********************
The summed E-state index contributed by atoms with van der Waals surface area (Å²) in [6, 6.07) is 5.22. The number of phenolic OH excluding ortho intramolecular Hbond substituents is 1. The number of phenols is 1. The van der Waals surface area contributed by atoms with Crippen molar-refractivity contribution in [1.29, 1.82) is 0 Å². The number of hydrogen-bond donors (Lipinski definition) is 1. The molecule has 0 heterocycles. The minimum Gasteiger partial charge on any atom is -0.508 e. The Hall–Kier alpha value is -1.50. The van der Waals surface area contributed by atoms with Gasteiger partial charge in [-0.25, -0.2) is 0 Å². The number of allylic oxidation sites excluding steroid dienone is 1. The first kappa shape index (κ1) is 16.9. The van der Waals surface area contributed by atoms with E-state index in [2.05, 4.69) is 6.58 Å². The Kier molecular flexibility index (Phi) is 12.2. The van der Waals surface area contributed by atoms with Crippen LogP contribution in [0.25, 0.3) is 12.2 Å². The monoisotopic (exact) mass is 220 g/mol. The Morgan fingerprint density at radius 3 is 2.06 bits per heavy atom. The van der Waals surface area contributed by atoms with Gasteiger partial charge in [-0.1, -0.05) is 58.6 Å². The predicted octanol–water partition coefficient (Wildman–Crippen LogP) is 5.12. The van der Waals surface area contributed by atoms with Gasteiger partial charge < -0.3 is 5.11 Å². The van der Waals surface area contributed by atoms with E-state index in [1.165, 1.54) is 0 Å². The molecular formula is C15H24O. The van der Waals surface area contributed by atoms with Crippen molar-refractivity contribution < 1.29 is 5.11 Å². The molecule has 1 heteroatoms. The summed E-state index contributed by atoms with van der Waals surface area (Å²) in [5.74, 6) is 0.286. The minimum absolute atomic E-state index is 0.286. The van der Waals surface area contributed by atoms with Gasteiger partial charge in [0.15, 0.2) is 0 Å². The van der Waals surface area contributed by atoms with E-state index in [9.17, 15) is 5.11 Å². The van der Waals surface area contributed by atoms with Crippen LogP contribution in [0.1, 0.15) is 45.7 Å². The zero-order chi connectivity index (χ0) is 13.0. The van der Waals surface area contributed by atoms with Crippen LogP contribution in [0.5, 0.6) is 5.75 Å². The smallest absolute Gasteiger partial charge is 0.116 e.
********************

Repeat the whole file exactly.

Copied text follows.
The summed E-state index contributed by atoms with van der Waals surface area (Å²) in [6, 6.07) is 5.22. The number of phenolic OH excluding ortho intramolecular Hbond substituents is 1. The number of phenols is 1. The van der Waals surface area contributed by atoms with Crippen molar-refractivity contribution in [1.29, 1.82) is 0 Å². The number of hydrogen-bond donors (Lipinski definition) is 1. The molecule has 0 heterocycles. The minimum Gasteiger partial charge on any atom is -0.508 e. The Hall–Kier alpha value is -1.50. The van der Waals surface area contributed by atoms with Gasteiger partial charge in [-0.25, -0.2) is 0 Å². The number of allylic oxidation sites excluding steroid dienone is 1. The first kappa shape index (κ1) is 16.9. The van der Waals surface area contributed by atoms with E-state index in [2.05, 4.69) is 6.58 Å². The Kier molecular flexibility index (Phi) is 12.2. The van der Waals surface area contributed by atoms with Crippen LogP contribution in [0.25, 0.3) is 12.2 Å². The monoisotopic (exact) mass is 220 g/mol. The Morgan fingerprint density at radius 3 is 2.06 bits per heavy atom. The van der Waals surface area contributed by atoms with Gasteiger partial charge in [-0.1, -0.05) is 58.6 Å². The predicted octanol–water partition coefficient (Wildman–Crippen LogP) is 5.12. The van der Waals surface area contributed by atoms with Gasteiger partial charge < -0.3 is 5.11 Å². The van der Waals surface area contributed by atoms with E-state index in [1.165, 1.54) is 0 Å². The molecular formula is C15H24O. The van der Waals surface area contributed by atoms with Crippen molar-refractivity contribution < 1.29 is 5.11 Å². The molecule has 1 heteroatoms. The summed E-state index contributed by atoms with van der Waals surface area (Å²) in [5.74, 6) is 0.286. The minimum absolute atomic E-state index is 0.286. The van der Waals surface area contributed by atoms with Gasteiger partial charge in [0.15, 0.2) is 0 Å². The van der Waals surface area contributed by atoms with E-state index in [9.17, 15) is 5.11 Å². The van der Waals surface area contributed by atoms with Crippen LogP contribution in [0.1, 0.15) is 45.7 Å². The zero-order chi connectivity index (χ0) is 13.0. The van der Waals surface area contributed by atoms with Crippen LogP contribution in [0.5, 0.6) is 5.75 Å². The smallest absolute Gasteiger partial charge is 0.116 e.